As with all other matters that concern the human condition, the relative strength of people’s livers tend to run along a spectrum. Also, it’s impossible to say that any organ is uniformly weak. But on the spectrum, some livers are more sensitive than others. And not surprisingly, those with sensitive livers tend to have more sensitive immune systems, as well.
Most important, people with sensitive livers tend to turn their anger inward, meaning they tend to get angry at themselves first, even when they are slighted by others. Their anger throws them into conflict. They aren’t sure how they should handle their anger – whether they should tell off the person who offended them, or take the high road and attempt to ignore the problem, which only makes their inner conflict more intense.
Emotional conflicts are stored in the conscious and unconscious aspects of the mind, as well as in the physical body. And among the primary sites within the body for such anger, frustration, and inner conflict is the liver.
The more emotional conflict stored in the liver, the more physical tension the organ holds. This is easily experienced and witnessed in your own life. Just consciously experience your body – especially your shoulders, solar plexus, stomach, and low back – the next time someone criticizes you. The solar plexus, especially the right side, or liver side, is a primary site for holding such tension.
And the more tension held in the liver, the more burdened and difficult it is for the organ to function optimally.
Those with deficient livers tend to suffer more from allergies.
Underactive Livers Means A Greater Burden On The Immune System
When your liver function falls below a certain threshold – a threshold level that is unique to your natural capacities — it is said to be deficient, or under-active. The brain, which is constantly monitoring your entire system, recognizes those periods when your liver function has become sluggish, or chronically deficient, and will call upon other systems to compensate. One of those compensatory systems is your immune response. Your immune system does this because the liver cannot fully rid the body of toxins that have entered the system. In order to protect the system, and indeed your life, the brain will order the immune system to take up the slack in order to protect you from food-, or water-, or air-borne threat.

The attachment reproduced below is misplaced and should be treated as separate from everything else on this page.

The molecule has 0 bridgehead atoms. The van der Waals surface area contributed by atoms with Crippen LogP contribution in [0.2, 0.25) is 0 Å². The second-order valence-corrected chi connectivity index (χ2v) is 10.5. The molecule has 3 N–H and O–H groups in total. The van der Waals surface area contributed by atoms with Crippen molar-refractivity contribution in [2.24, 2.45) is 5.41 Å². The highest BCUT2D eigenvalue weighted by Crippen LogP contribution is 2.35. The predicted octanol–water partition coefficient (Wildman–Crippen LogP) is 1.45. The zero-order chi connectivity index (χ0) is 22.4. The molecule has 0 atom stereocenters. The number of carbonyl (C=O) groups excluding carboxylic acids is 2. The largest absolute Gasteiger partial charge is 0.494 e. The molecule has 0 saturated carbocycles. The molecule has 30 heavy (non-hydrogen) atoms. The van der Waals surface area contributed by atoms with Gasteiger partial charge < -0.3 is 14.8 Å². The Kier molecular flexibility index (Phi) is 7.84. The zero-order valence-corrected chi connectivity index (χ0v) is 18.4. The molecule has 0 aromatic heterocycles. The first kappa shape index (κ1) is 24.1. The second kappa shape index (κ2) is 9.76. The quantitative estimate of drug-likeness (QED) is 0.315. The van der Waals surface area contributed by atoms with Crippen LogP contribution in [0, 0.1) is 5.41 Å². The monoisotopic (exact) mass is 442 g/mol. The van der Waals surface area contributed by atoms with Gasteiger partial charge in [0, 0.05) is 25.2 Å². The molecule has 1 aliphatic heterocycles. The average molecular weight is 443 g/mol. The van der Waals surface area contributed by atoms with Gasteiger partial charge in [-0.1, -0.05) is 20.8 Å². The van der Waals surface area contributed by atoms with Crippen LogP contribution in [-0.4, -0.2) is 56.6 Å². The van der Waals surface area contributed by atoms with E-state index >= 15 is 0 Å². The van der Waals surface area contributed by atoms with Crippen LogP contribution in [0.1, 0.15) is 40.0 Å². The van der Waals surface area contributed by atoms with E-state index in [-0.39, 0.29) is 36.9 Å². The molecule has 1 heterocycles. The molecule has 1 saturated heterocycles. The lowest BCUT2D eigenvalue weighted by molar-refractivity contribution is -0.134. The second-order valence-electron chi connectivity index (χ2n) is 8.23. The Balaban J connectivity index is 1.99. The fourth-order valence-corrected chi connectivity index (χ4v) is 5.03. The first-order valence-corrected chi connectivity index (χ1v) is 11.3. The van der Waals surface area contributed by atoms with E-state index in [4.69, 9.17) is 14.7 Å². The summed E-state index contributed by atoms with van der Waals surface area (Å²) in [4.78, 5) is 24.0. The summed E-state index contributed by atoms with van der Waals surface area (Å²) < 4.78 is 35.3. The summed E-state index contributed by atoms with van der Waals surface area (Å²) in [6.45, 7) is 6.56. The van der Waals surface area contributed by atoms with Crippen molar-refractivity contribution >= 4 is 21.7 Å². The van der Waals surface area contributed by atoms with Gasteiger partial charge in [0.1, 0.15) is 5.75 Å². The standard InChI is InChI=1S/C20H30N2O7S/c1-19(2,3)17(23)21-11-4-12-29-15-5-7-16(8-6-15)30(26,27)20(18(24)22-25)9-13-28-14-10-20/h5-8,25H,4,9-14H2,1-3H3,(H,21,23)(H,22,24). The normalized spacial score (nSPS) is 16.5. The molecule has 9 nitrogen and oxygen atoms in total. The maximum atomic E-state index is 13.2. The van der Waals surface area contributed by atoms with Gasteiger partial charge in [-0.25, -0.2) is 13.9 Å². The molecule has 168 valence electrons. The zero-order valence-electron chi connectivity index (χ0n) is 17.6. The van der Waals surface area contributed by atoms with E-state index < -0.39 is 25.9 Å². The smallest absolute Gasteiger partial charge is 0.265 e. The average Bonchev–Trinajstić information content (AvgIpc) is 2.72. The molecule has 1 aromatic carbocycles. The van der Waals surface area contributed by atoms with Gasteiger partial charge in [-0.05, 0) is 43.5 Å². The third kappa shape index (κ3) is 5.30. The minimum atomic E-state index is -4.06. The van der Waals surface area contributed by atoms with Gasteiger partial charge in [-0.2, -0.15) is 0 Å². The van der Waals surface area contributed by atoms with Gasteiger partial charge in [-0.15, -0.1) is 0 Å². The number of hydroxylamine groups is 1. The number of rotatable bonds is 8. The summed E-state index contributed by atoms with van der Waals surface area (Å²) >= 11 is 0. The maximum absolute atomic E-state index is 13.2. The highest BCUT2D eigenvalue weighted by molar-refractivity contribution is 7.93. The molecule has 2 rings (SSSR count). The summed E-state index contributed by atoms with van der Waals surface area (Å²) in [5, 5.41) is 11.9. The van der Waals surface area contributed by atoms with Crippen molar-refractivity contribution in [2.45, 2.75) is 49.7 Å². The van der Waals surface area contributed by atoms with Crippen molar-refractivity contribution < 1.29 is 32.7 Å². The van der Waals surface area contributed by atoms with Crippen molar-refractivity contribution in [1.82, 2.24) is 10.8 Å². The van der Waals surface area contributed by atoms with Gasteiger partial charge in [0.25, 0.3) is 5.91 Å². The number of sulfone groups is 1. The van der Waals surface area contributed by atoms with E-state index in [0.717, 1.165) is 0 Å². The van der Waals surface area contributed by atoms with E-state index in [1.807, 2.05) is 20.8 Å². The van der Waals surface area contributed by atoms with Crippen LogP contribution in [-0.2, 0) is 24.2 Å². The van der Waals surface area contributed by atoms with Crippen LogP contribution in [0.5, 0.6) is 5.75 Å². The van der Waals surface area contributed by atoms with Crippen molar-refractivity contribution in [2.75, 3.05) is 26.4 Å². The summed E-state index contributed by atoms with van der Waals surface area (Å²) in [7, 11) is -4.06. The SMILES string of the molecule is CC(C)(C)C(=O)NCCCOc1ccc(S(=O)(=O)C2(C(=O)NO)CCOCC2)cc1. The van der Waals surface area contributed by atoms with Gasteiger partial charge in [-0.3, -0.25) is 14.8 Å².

Under these conditions, it’s easy for the immune system to become a little too vigilant. Indeed, the more deficient the liver becomes, the more likely the immune system will over-compensate by being hyper-vigilant. Thus, a chronically deficient liver very often gives rise to a hyper-active immune system.
These very conditions often appear early in life – such as in children who are regularly suffer from colds, flu, rashes, and other childhood disorders. They also appear in children who do not have an outlet for their anger, frustration, and other pent-up emotions.
In Chinese medicine, the liver is said to hold our reserve of unexpressed anger, frustration, and tears. The more these emotions build up within the liver, the more deficient – sluggish and less effective at blood cleansing – it becomes.
Over time, the liver function will reach a new baseline, falling well below its optimal levels. At that point, the immune system will start to take over and become hyper-reactive.
Trauma, The Season, And The Lungs
The liver is not the only repository for emotions. Every organ, the Chinese maintained, conveys its own unique array of psychological, emotional, and spiritual strengths. Each organ also holds its own package of emotional pain. The lungs, it is said, holds sadness and grief. When children are overwhelmed by these emotional states – such as when they lose a loved one, or experience some other kind of trauma – they can bury their pain, and the energetic distress that comes with it, in the lungs.